The court further found that appellant substituted his desires for decedent's through the exercise of improper and undue influence, which operated, dominated and controlled the execution of the will of May 4. The court, in accordance with the finding of the advisory jury, found that the May 4, 1983, will was the result of undue influence exercised by Dennis Benton upon the decedent.


    Did the trial court clearly err in its finding that decedent's will was executed as a result of undue influence exercised upon her by appellant?


    The court was given an advisory opinion by a six member jury pursuant to Minn.Stat. § 524.1-306(b) (1984). The statute provides that

    the court in its discretion may call a jury to decide any issue of fact, in which case the jury is advisory only.

    The trial court is not bound by the jury's determinations, and must elect whether to make them findings of its own. In re Estate of Murphy, 269 Minn. 393, 404-06, 131 N.W.2d 220, 227-28 (1964).

    The scope of review of findings by a court sitting without a jury, or with an *338 advisory jury, is governed by Rule 52.01 of the Minnesota Rules of Civil Procedure:

    Findings of fact shall not be set aside unless clearly erroneous, and due regard shall be given to the opportunity of the trial court to judge the credibility of witnesses.

    The supreme court has stated that the rule

    clearly establishes a broader scope of appellate review than that applied when the court is reviewing findings of a jury or of an administrative tribunal. * * * Indeed, the scope of review under this rule may now be regarded as the broadest exercised by an appellate court for, even though there is evidence to support a finding, the finding can be held to be clearly erroneous if "the reviewing court on the entire evidence is left with the definite and firm conviction that a mistake has been committed."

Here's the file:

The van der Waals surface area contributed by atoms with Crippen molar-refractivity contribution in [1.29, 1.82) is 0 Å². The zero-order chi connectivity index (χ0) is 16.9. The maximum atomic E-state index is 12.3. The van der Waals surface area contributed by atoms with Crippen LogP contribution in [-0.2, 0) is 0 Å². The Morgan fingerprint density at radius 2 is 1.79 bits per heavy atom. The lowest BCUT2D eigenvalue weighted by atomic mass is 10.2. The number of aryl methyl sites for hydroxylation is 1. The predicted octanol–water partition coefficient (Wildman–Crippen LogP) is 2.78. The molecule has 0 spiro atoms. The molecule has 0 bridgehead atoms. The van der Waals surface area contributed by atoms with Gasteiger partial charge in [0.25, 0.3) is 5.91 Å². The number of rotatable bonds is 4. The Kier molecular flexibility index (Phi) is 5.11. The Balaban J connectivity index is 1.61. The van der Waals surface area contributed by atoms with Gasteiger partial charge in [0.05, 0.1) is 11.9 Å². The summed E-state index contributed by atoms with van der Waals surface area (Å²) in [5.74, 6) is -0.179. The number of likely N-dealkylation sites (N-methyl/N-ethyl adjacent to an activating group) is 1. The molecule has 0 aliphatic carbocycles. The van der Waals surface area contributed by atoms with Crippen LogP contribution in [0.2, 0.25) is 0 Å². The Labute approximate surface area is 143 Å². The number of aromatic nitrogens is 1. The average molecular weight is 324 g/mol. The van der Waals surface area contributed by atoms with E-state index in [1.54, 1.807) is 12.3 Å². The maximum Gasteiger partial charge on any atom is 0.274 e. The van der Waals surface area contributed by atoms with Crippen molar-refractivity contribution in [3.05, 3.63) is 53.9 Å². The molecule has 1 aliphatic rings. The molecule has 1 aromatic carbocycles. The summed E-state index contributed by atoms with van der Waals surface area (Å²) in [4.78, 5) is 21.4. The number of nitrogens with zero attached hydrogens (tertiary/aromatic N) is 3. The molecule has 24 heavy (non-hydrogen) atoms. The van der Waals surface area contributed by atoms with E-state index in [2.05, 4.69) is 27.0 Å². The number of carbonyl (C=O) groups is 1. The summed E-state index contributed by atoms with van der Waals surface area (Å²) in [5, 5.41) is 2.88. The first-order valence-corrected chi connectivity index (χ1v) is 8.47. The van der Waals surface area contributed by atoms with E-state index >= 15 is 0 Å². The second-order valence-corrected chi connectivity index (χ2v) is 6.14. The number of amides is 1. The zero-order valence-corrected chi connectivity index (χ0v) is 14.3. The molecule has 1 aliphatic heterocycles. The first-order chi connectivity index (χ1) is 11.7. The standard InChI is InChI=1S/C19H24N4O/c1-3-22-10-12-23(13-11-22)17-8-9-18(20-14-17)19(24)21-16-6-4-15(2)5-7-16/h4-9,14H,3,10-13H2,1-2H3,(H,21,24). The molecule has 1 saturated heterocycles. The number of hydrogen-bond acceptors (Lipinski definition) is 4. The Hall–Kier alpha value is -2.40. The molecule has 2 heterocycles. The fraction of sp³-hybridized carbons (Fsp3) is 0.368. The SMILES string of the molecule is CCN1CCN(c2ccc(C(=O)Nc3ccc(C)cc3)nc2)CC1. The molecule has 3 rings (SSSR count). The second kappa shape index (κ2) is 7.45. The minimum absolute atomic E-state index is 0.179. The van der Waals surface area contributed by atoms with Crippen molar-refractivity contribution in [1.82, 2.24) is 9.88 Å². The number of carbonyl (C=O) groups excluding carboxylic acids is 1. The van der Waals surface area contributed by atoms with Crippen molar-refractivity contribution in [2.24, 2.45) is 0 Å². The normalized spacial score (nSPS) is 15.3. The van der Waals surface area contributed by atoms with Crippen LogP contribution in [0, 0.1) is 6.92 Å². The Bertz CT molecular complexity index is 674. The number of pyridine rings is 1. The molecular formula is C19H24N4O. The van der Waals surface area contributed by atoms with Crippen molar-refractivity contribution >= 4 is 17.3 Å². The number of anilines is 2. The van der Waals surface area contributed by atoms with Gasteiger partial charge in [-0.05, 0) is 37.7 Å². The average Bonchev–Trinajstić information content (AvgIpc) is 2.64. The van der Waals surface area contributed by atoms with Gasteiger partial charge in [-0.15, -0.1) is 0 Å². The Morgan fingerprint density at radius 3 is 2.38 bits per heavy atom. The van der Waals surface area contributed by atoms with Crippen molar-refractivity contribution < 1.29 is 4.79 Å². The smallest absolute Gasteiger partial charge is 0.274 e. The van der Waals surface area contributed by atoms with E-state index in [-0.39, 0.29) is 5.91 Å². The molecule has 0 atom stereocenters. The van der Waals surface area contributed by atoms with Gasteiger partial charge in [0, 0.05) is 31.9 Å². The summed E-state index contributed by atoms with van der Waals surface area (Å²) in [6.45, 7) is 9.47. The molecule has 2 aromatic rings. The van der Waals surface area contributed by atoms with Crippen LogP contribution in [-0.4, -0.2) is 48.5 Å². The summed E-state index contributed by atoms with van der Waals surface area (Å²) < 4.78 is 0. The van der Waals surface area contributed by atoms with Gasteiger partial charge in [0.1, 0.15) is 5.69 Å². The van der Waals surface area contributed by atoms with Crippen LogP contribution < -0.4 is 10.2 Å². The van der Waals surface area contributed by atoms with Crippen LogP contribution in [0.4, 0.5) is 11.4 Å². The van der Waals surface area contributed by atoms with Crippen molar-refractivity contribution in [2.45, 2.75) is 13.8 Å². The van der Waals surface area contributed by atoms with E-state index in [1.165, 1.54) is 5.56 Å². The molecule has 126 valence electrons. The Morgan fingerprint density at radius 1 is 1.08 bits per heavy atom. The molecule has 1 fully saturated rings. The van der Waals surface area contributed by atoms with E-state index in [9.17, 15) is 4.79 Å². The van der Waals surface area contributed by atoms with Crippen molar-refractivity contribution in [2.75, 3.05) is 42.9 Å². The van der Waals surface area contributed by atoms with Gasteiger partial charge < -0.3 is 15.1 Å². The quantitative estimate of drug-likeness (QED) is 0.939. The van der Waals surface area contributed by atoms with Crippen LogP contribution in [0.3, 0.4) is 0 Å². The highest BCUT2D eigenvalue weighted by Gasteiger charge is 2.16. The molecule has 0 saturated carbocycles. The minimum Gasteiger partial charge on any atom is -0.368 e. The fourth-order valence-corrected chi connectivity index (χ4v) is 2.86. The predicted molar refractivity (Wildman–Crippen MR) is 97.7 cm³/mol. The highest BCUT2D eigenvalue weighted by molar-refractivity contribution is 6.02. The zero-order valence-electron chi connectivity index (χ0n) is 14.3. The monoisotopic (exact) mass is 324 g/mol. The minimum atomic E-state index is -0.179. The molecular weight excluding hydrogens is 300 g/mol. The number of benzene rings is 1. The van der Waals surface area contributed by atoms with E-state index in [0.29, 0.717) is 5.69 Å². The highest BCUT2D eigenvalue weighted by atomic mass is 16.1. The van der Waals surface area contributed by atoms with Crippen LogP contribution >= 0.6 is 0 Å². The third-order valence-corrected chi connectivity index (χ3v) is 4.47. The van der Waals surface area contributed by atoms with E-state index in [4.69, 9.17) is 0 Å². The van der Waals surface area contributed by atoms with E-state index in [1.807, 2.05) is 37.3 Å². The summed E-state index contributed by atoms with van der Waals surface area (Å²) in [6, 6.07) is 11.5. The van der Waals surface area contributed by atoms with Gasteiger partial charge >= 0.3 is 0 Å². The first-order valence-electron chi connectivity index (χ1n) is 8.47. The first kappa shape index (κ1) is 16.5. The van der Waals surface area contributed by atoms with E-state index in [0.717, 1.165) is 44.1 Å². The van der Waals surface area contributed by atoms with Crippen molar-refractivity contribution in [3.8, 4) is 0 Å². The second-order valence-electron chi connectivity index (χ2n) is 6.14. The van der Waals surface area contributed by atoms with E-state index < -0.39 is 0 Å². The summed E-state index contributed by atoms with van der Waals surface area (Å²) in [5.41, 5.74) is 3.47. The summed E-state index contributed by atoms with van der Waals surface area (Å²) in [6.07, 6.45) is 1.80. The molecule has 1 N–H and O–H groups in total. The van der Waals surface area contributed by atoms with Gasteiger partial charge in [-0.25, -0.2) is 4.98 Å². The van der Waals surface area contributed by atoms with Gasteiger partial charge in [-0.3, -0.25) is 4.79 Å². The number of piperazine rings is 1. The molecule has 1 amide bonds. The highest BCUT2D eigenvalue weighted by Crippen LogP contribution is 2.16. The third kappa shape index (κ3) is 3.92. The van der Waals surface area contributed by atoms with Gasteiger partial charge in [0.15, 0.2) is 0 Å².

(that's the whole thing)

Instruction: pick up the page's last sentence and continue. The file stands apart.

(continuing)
In re Estate of Balafas, 293 Minn. 94, 96, 198 N.W.2d 260, 261 (1972), quoting United States v. Oregon State Medical Society, 343 U.S. 326, 339, 72 S. Ct. 690, 698, 96 L. Ed. 978 (1952).

    Minn.Stat. § 524.3-407 (1984) provides that the contestants of a will have the burden of establishing undue influence. Several cases have discussed the kind of evidence which must be present to support a finding of undue influence:

    The evidence must go beyond suspicion and conjecture and show, not only that the influence was in fact exerted, but that it was so dominant and controlling of the testator's mind that, in making the will, he ceased to act of his own free volition and became a mere puppet of the wielder of that influence.

    In re Estate of Reay, 249 Minn. 123, 126-27, 81 N.W.2d 277, 280 (1957), quoted in In re Estate of Congdon, 309 N.W.2d 261, 268 (Minn.1981); In re Estate of Olsen, 357 N.W.2d 407, 411 (Minn.Ct.App.1984), pet. for rev. denied, (Minn. May 30, 1984).

    There are also factors identified which are to be examined in determining whether undue influence was present:

    Among the factors important as bearing upon the fact of undue influence are the opportunity to exercise it, active participation in the preparation of the will by the party exercising it, a confidential relationship between the person making the will and the party exercising the influence, disinheritance of those whom the decedent probably would have remembered in his will, singularity of the provisions of the will, and the exercise of influence or persuasion to induce him to make the will in question.

    In re Estate of Wilson, 223 Minn. 409, 413, 27 N.W.2d 429, 432 (1947), quoted in In re Estate of Prigge, 352 N.W.2d 443, 445-46 (Minn.Ct.App.1984).

    Upon a review of the evidence, we do not believe that the trial court made a mistake. It properly considered the factors listed in Wilson, and was not clearly erroneous in finding, based on those factors, that appellant exerted undue influence upon decedent in inducing her to make the will in question.


    The trial court did not err in finding that the will was executed as a result of undue influence exercised upon decedent by appellant, and denying probate of the will.